HMO

Rogue landlord ordered to pay almost £3,000 for unlicensed HMO

A buy-to-let landlord in Worcester has been ordered to pay almost £3,000 for operating an unlicensed House of Multiple Occupation (HMO) on Canterbury Road, WR5.

Worcester Magistrates Court heard that Mohammed Rafiq operated a premises illegally, leaving the council with little option but to take legal action against the landlord.

Rafiq was charged with three offences for breaches of the management of HMO regulations, including failing to supply firefighting equipment and having insufficient fire alarms, failing to install emergency lighting and the failure to display his name, address and contact details at the house.

Cllr James Stanley, chair of Worcester City Council’s communities committee, commented: “The majority of landlords in Worcester abide by the law but as this case demonstrates, the City Council won’t hesitate to act in cases where landlords exploit tenants, provide dangerous or substandard accommodation or flout their legal obligations,” said.

“I would urge any Worcester residents who are facing difficulties with their tenancy or have concerns about an HMO to contact the City Council’s housing team for advice and support.”

HMO landlord hit with £40k fine

City of Lincoln Council has taken action against a House in Multiple Occupation (HMO) landlord in Lincoln for failing to comply with a number of safety breaches under the Housing Act 2004.

Julie Churchill who was responsible for an unlicensed HMO at 135 Monks Road, LN2, has been fined £40,000 for letting out a dangerous HMO that was also unlicensed.

Lincoln Magistrates Court heard that the property had no fire doors to the bedrooms, ground floor lounge or kitchen, no working fire alarms on the ground floor, while one of the three bedrooms had a door with a large gap to the top which would allow smoke to escape in the event of a fire. In addition, all the bedroom doors could be locked by a padlock which if in use, would not allow for a swift escape in the event of a fire.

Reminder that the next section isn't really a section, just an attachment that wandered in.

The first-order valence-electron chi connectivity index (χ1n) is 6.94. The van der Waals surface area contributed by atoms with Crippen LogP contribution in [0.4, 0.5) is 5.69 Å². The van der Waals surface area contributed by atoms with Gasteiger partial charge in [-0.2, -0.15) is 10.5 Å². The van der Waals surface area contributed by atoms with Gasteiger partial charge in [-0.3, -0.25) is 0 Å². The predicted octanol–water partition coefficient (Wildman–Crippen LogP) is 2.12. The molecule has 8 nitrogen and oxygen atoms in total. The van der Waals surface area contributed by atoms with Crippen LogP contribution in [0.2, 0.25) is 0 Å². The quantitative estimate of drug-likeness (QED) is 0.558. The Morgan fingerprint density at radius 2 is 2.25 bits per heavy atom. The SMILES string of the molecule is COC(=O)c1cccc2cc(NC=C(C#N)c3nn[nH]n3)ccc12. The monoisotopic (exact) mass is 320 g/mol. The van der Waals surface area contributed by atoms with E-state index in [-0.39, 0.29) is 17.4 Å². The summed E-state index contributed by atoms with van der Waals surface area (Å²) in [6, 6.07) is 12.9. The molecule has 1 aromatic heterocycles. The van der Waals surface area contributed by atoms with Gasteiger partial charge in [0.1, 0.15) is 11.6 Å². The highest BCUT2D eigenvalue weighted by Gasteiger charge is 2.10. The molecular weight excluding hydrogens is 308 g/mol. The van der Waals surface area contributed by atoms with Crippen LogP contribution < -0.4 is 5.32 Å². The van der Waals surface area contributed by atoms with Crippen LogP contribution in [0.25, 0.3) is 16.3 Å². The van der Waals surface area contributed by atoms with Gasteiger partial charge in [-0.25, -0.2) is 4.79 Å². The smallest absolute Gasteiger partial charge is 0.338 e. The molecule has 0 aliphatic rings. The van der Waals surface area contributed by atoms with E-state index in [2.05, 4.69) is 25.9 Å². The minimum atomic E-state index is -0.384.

It also transpired that the stairs were painted gloss black and had no slip resistance, while the kitchen did not have adequate facilities for occupants.  The court was also told that the seven unrelated immigrants occupying the property were unaware of their rights.

They had no tenancy agreement, rent book or rent receipt during their tenancy. Cllr Donald Nannestad, portfolio holder for Quality Housing at City of Lincoln Council, commented: “We’re extremely pleased to bring another case to justice as part of our ongoing battle to crack down on rogue landlords in Lincoln.

“This property was dangerous and as a council, we will not allow landlords to ignore their legal responsibilities, even if they refuse to engage with us. “We have a statutory duty to ensure HMO properties are compliant with standards, and this is with good reason.

“Most landlords have proactively applied for HMO licences or responded to reminders when the regulations changed in October last year, so it’s not fair to those who comply with the law and pay their licence fees.

“A big thank you to the council’s private housing and legal teams for bringing this case to justice.

“We want to ensure Lincoln is a safe place for everyone to call home.”


 

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